> But that very response throws into question the wisdom of assigning a large number of copyrights to a resource-starved central organization. A more distributed approach to dealing with copyright violations would seem more sensible.
Surely you're not serious.
"A more distributed approach" to ensuring wage fairness would, using your statement above, be to have each union's members face the company individually. Are you similarly against unionization? In this context, your statement above is absurd. Unions exist precisely because individuals cannot hope to remedy disagreements with a substantially larger organization without centralizing. How free are you to walk off the assembly line when it's just you instead of all of the workers walking off? How good of a negotiator can you afford individually, vs what the union can hire or keep in-house? Indeed, the FSF can brandish much more resources than can a union because they can accept donations from anyone--not just Free Software "employees."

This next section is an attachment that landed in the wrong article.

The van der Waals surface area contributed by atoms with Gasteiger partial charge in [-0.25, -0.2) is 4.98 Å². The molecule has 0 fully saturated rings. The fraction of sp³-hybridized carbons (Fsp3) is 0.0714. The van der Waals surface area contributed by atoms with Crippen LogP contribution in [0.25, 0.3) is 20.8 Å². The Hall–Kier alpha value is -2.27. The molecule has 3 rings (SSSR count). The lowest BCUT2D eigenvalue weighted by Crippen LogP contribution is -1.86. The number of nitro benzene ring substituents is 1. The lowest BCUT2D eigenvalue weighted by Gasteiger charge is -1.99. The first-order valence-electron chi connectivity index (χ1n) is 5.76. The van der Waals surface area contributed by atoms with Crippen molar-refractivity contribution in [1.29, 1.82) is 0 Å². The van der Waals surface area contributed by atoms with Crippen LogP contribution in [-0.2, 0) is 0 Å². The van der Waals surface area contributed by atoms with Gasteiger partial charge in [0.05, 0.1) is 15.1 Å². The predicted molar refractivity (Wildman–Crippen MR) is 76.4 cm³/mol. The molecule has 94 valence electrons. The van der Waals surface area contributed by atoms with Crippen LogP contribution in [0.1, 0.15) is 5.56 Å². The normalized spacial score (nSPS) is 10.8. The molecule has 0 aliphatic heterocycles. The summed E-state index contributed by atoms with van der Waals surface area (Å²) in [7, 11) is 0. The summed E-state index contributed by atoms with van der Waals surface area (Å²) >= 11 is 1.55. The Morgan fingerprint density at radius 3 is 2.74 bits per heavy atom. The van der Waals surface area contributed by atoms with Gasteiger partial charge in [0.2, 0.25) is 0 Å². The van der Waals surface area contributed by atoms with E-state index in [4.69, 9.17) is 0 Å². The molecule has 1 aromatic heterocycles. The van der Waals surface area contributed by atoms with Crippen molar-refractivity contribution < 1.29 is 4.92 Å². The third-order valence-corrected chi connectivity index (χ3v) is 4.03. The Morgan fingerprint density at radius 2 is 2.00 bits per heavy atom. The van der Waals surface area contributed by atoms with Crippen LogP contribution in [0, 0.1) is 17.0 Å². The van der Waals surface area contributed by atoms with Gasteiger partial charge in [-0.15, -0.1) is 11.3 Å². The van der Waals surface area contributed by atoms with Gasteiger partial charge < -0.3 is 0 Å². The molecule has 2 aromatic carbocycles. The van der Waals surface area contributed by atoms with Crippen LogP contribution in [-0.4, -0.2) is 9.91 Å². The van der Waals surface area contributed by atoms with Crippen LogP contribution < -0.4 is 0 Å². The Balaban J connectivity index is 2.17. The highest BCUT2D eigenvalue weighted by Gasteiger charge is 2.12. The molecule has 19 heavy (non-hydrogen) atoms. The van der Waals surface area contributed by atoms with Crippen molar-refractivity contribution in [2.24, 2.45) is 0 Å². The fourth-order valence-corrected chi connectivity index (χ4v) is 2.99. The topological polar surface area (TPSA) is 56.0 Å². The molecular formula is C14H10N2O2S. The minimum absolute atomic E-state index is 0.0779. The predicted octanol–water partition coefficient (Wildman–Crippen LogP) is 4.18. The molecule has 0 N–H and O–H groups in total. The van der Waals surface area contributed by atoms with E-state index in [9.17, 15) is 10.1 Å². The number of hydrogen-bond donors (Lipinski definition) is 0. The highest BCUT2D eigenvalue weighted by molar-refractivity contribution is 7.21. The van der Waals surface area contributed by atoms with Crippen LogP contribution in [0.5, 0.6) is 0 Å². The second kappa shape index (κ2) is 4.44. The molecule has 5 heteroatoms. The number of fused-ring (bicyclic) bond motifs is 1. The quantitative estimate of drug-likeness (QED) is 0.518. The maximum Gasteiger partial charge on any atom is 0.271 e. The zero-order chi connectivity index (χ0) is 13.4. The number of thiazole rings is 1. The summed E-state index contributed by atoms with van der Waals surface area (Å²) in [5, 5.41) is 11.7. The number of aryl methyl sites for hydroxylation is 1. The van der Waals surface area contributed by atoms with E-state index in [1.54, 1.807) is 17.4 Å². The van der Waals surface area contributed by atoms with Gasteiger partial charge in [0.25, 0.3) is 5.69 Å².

Rather, the hurdle seems to be the "resource-starved" part, which is much easier to remedy for a single large organization than myriad private individual maintainers. I believe John mentioned the solution elsewhere in the comments. :)